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Intro to Azure ACI

· 4 min read

Photo by Christopher Gower on Unsplash

Easily Deploy Containers to Azure directly from your Desktop


Containers are now a mature solution providing an additional level of infrastructure abstraction. In many cases, containers can replace workloads traditionally powered by virtual machines.

In this blog, we are going to look at Azure Container Instances and showcase how fast and easy it is to deploy containers directly from your docker CLI to Azure.


If you would like to follow along, you will need to have Azure subscription, Azure CLI and Docker Desktop instance.

What are Azure Container Instances

Azure Container Instances is a compute offering that bridges the gap between lightweight Azure Functions and more complex, but fully fledged Azure Kubernetes Service.

Use Cases & Characteristics

ACI is best suited for containerized workloads that can operate in isolation, simple apps, batch jobs including data science models, all kinds of tasks automation and integration scenarios.

  • **Fast startup:**Launch containers in seconds.

  • Per second billing: Incur costs only while the container is running.

  • Hypervisor-level security: Isolate your application as completely as it would be in a VM.

  • Custom sizes: Specify exact values for CPU cores and memory.

  • Persistent storage: Mount Azure Files shares directly to a container to retrieve and persist state.

  • Linux and Windows: Schedule both Windows and Linux containers using the same API.


We are going to deploy a sample web page. The idea is that with docker CLI and ACI we can rapidly prototype, test and deploy directly from docker command line!

Important node: this flow is only for testing purposes, in real code scenario you would have CI/CD pipeline deploying your app for you.

We are going to use bash, but the same is of course possible with powershell.

*Docker CLI contains now build-in integration with Azure Container Instances through a **context **command. When using Azure CLI, you cat activate **Azure Interactive *by typing az interactive. This is an experimental feature of Azure CLI which gives you parameters completion and more!

First let’s setup variables and authenticate with Azure using docker CLI

  • setup variable for tenant to enable login: TENANT=$(az account show --query tenantId -o tsv)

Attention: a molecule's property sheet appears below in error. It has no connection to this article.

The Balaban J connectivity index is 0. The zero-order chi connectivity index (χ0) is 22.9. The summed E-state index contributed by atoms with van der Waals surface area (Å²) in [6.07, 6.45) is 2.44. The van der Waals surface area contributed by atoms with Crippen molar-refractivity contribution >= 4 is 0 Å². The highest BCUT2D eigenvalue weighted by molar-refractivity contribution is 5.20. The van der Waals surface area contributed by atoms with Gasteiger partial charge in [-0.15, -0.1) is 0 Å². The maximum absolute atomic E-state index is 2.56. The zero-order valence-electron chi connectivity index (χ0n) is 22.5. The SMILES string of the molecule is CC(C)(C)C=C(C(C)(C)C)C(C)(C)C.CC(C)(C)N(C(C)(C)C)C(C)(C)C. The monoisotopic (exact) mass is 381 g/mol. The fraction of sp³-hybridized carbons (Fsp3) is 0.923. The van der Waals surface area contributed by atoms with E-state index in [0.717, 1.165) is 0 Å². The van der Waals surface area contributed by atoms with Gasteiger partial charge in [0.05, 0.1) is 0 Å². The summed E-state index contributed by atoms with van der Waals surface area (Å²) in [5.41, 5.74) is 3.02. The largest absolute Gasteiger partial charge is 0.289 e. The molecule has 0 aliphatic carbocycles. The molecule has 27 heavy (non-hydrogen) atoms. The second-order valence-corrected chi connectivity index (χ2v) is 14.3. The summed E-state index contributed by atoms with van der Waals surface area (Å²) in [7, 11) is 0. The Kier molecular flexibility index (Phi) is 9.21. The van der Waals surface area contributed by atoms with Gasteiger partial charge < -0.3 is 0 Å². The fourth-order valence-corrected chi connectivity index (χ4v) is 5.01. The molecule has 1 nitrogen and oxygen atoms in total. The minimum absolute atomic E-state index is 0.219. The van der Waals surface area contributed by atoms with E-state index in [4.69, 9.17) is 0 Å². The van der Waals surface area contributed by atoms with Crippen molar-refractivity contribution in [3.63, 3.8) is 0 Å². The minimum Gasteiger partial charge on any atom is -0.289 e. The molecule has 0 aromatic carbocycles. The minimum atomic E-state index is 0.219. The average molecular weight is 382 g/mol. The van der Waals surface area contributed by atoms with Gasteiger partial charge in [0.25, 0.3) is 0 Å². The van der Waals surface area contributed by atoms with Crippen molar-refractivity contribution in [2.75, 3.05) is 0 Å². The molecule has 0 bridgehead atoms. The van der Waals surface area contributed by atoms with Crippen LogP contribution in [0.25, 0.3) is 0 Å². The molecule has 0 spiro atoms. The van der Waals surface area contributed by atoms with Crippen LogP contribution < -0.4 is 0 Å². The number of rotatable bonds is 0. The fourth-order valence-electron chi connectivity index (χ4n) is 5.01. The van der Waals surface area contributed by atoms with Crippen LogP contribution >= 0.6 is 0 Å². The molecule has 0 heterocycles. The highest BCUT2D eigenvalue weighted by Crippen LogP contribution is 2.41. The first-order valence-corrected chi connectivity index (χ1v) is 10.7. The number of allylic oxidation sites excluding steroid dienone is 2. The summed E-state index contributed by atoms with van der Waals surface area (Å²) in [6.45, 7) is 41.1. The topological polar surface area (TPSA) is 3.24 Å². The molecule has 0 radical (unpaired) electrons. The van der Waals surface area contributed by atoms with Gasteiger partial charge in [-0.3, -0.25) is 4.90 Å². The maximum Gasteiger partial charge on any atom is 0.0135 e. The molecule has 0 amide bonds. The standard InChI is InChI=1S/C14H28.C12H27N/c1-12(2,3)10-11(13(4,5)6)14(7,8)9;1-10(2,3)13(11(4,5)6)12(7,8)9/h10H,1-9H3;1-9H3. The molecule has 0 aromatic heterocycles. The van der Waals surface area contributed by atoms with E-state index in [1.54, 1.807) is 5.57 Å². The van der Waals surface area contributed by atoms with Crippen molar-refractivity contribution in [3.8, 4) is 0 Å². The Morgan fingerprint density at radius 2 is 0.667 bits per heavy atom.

• Finally let’s login to Azure docker login azure --tenant-id $TENANT. You will be prompted to login via AD or paste authentication code.

  • Create context docker context create aci azure-context

This command is interactive and will prompt you to select subscription, resource group (create or select existing one) and location. Make sure to note resource group name if you create a new one, so later it’s easy to cleanup resources.

Now let’s deploy a test container!

  1. Switch to new context docker context use azure-context

  2. Run ACI hello world image docker run -d --name helloworld -p 80:80 microsoft/aci-helloworld

  3. Great! Now grep for host IP and navigate to it in a browser: docker inspect helloworld | grep HostIP You should see “Welcome to Azure Container Instances!” as below.

  4. Cleanup resources

  • Run docker stop helloworld to stop the container

  • Run docker rm helloworld to remove container group. Running this command completely removes container group so there are no charges.

  • Optionally remove resource group if you’ve created it only for the purpose of this demo


  • Switch back to docker desktop context: docker context use default


We’ve see how easy it is to deploy a container group directly to Azure Container Instances. This could be very useful for testing purposes and quick inner development loop.

This blog barely scratches the surface of what Azure Container Instances can do and how to integrate developer workflow. In my opinion Azure Container Instances is one of the most flexible and powerful serverless offerings in Azure.

There are a lot of great blogs and tutorials to check if you are interested to learn more.